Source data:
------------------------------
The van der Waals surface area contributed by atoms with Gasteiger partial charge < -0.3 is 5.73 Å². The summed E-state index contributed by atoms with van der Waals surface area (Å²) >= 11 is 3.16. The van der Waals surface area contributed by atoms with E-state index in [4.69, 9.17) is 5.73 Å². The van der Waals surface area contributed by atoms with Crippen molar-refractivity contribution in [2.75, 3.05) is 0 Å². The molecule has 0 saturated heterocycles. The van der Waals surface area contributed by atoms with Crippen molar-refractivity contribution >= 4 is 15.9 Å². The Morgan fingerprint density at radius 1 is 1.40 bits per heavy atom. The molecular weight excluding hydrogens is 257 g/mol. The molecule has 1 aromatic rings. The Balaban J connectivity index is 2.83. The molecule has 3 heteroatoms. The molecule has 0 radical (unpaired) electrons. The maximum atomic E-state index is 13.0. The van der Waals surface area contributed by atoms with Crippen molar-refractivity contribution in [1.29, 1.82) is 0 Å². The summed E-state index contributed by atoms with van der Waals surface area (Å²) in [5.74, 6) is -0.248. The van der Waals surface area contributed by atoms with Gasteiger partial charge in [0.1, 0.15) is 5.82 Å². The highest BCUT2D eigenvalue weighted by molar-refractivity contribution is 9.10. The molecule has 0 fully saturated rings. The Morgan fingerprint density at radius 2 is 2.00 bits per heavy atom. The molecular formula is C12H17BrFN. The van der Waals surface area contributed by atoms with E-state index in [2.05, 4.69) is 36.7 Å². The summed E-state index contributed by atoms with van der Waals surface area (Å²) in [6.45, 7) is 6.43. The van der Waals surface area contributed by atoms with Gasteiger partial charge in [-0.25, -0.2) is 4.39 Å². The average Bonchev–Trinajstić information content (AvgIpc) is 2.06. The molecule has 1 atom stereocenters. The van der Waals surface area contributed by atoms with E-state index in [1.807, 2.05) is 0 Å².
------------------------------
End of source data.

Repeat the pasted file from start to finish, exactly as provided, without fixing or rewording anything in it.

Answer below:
The van der Waals surface area contributed by atoms with Gasteiger partial charge < -0.3 is 5.73 Å². The summed E-state index contributed by atoms with van der Waals surface area (Å²) >= 11 is 3.16. The van der Waals surface area contributed by atoms with E-state index in [4.69, 9.17) is 5.73 Å². The van der Waals surface area contributed by atoms with Crippen molar-refractivity contribution in [2.75, 3.05) is 0 Å². The molecule has 0 saturated heterocycles. The van der Waals surface area contributed by atoms with Crippen molar-refractivity contribution >= 4 is 15.9 Å². The Morgan fingerprint density at radius 1 is 1.40 bits per heavy atom. The molecular weight excluding hydrogens is 257 g/mol. The molecule has 1 aromatic rings. The Balaban J connectivity index is 2.83. The molecule has 3 heteroatoms. The molecule has 0 radical (unpaired) electrons. The maximum atomic E-state index is 13.0. The van der Waals surface area contributed by atoms with Crippen molar-refractivity contribution in [1.29, 1.82) is 0 Å². The summed E-state index contributed by atoms with van der Waals surface area (Å²) in [5.74, 6) is -0.248. The van der Waals surface area contributed by atoms with Gasteiger partial charge in [0.1, 0.15) is 5.82 Å². The highest BCUT2D eigenvalue weighted by molar-refractivity contribution is 9.10. The molecule has 0 fully saturated rings. The Morgan fingerprint density at radius 2 is 2.00 bits per heavy atom. The molecular formula is C12H17BrFN. The van der Waals surface area contributed by atoms with E-state index in [2.05, 4.69) is 36.7 Å². The summed E-state index contributed by atoms with van der Waals surface area (Å²) in [6.45, 7) is 6.43. The van der Waals surface area contributed by atoms with Gasteiger partial charge in [-0.25, -0.2) is 4.39 Å². The average Bonchev–Trinajstić information content (AvgIpc) is 2.06. The molecule has 1 atom stereocenters. The van der Waals surface area contributed by atoms with E-state index in [1.807, 2.05) is 0 Å².